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    This is a perfect solution to this problem. The only reason there are people complaining is because it is not a trivial solution. You have to do some programming sometimes guys! – Marty Apr 6 '13 at 19:19
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    played around with this idea and made an example in JSFiddle jsfiddle.net/jaakkytt/9uczV – Jaak Kütt Dec 5 '13 at 13:35
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Great question. This is really something missing from the Javascript browser API. I'm also working on a WebGL game with my team, and we need this feature. I opened an issue on Firefox's bugzilla so that we can start talking about the possibility of having an API to allow for mouse locking. This is going to be useful for all HTML5/WebGL game developers out there.

If you like, come over and leave a comment with your feedback, and upvote the issue:

https://bugzilla.mozilla.org/show_bug.cgi?id=630979

Thanks!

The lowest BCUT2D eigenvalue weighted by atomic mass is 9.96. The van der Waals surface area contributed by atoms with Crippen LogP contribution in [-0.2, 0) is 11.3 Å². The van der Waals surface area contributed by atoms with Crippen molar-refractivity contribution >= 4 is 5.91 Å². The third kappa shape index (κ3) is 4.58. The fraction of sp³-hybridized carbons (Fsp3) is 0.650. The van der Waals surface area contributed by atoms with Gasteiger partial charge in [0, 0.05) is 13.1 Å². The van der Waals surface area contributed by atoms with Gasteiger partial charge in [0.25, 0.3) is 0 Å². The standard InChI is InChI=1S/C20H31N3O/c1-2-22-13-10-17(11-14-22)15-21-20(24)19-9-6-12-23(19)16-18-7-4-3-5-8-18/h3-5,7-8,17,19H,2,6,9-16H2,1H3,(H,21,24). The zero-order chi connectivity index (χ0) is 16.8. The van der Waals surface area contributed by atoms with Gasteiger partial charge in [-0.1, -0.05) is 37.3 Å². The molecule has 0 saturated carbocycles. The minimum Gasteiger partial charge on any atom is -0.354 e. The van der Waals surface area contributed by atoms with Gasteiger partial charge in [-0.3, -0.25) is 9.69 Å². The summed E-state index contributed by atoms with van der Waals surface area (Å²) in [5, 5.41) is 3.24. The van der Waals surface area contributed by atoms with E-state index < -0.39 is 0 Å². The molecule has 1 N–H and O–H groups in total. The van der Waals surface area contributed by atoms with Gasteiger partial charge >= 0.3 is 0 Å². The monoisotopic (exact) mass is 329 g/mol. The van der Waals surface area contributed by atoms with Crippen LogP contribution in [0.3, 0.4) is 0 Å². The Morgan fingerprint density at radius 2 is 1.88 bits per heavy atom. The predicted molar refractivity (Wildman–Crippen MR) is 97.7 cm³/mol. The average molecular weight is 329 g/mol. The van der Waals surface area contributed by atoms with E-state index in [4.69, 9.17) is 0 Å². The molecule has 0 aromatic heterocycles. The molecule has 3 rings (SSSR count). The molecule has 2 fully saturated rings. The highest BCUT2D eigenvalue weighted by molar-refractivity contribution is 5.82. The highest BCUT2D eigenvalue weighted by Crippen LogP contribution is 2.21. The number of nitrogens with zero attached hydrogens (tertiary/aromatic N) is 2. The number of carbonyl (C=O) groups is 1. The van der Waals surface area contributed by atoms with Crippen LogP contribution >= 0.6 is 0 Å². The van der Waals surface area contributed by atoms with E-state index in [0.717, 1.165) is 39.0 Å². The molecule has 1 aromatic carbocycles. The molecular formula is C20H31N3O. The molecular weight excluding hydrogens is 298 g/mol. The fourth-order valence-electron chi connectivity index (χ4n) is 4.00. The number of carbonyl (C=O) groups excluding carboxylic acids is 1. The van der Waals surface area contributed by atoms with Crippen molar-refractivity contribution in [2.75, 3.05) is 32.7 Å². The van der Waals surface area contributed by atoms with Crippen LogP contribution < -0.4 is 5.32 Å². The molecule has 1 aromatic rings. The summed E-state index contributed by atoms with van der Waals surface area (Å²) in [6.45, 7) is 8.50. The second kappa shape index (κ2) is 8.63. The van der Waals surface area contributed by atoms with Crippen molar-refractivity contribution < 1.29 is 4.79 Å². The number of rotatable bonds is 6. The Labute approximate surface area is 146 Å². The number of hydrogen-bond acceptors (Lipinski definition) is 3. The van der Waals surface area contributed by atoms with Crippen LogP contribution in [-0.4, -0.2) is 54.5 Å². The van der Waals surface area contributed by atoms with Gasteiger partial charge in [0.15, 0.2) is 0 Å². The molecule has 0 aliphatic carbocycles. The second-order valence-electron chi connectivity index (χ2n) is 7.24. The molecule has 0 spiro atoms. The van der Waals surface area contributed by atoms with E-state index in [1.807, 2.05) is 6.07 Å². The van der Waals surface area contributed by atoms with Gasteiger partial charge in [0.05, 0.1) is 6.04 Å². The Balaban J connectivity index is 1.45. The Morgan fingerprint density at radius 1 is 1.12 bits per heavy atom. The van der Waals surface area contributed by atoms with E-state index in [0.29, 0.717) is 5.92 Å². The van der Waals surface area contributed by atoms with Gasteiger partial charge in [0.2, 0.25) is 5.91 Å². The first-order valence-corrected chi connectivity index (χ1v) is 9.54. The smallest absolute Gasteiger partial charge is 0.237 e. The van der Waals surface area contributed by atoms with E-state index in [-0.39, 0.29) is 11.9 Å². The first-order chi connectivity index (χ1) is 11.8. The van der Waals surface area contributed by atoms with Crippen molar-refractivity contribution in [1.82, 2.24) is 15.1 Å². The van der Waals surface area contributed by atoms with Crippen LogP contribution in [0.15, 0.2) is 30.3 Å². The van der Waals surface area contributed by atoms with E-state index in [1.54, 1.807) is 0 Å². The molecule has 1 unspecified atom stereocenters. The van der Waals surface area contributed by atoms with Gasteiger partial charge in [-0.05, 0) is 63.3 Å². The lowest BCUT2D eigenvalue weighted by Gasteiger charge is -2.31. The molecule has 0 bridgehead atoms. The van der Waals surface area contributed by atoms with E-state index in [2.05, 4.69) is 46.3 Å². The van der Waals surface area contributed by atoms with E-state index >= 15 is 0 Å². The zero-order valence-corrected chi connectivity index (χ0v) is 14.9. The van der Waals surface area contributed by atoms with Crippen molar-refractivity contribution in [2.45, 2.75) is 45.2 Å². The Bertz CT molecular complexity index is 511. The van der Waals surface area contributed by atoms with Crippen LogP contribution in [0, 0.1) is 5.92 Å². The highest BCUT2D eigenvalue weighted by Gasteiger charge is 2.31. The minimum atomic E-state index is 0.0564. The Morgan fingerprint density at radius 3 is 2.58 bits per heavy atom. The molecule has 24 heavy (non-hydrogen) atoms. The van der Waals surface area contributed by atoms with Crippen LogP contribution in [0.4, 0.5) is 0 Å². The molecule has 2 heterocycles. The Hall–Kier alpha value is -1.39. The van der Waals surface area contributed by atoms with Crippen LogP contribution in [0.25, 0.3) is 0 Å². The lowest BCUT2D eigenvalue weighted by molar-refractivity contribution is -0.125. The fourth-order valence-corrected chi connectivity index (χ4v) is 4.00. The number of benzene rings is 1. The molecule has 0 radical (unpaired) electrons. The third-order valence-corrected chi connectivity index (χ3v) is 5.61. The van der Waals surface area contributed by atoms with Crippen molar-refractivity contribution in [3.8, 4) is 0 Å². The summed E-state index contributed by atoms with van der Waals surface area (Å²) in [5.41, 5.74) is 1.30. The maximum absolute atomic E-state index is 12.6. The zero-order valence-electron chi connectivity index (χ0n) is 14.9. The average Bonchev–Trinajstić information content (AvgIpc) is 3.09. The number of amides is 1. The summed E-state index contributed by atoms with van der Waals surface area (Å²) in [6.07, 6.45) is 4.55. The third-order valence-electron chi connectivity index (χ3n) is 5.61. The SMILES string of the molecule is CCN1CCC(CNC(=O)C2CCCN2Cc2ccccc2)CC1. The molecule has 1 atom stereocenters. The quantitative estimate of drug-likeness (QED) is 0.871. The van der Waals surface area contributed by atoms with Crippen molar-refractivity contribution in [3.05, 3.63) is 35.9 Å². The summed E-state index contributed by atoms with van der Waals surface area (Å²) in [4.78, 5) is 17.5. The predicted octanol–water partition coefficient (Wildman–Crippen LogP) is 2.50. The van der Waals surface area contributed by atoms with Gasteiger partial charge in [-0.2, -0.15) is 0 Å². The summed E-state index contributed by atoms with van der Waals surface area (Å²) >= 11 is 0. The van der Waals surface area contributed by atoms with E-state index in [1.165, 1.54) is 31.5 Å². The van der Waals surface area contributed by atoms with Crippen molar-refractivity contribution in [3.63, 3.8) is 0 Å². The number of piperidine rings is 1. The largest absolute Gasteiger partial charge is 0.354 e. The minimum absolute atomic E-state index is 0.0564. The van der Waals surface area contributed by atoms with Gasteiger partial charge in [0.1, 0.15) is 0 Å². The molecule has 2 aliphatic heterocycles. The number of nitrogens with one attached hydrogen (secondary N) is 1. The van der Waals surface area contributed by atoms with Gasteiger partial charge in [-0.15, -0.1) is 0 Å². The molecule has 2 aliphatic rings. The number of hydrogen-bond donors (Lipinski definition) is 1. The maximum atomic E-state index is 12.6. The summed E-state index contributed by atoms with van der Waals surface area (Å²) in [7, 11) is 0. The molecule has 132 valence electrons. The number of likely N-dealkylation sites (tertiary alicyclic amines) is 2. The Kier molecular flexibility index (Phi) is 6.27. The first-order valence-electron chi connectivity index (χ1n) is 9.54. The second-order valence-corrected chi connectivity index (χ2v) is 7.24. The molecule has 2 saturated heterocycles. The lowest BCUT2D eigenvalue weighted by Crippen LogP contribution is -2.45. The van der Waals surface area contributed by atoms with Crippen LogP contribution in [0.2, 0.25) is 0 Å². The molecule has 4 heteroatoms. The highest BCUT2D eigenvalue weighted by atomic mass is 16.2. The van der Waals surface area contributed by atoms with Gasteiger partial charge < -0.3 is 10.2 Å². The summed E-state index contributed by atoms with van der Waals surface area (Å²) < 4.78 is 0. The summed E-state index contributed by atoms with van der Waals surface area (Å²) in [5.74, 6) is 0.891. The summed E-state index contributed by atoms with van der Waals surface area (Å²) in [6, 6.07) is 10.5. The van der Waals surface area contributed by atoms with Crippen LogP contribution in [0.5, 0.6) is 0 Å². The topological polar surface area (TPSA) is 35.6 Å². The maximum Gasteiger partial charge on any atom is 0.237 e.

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    Update: bugzilla.mozilla.org/show_bug.cgi?id=633602 and the w3 spec for pointer lock: dvcs.w3.org/hg/pointerlock/raw-file/default/index.html – chris Jan 30 '15 at 2:10
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    If this happens, I'll quit using a browser. :-P Seriously, websites just don't require the kind of consent you're giving when you install an application. This would be a great feature if we were all nice guys just employing this level of control to improve the user experience. Unfortunately the Internet is asshole-central, which is why there are a lot of really neat features we're hopefully never going to see in a browser. That being said: The fullscreen API would work to "lock out" the rest of the OS. – Mantriur May 29 '15 at 22:47
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    @Someone Consent would be requested before such a lock is possible by an application (similar to how full screen consent is requested now in popular web browsers). Furthermore, the user can always revoke consent by hitting the ESC key. – dionyziz Nov 2 '15 at 21:25
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    It's happened. And it's pretty awesome (if still vendor-prefixed): mdn.github.io/pointer-lock-demo – ericsoco Jun 22 '16 at 23:30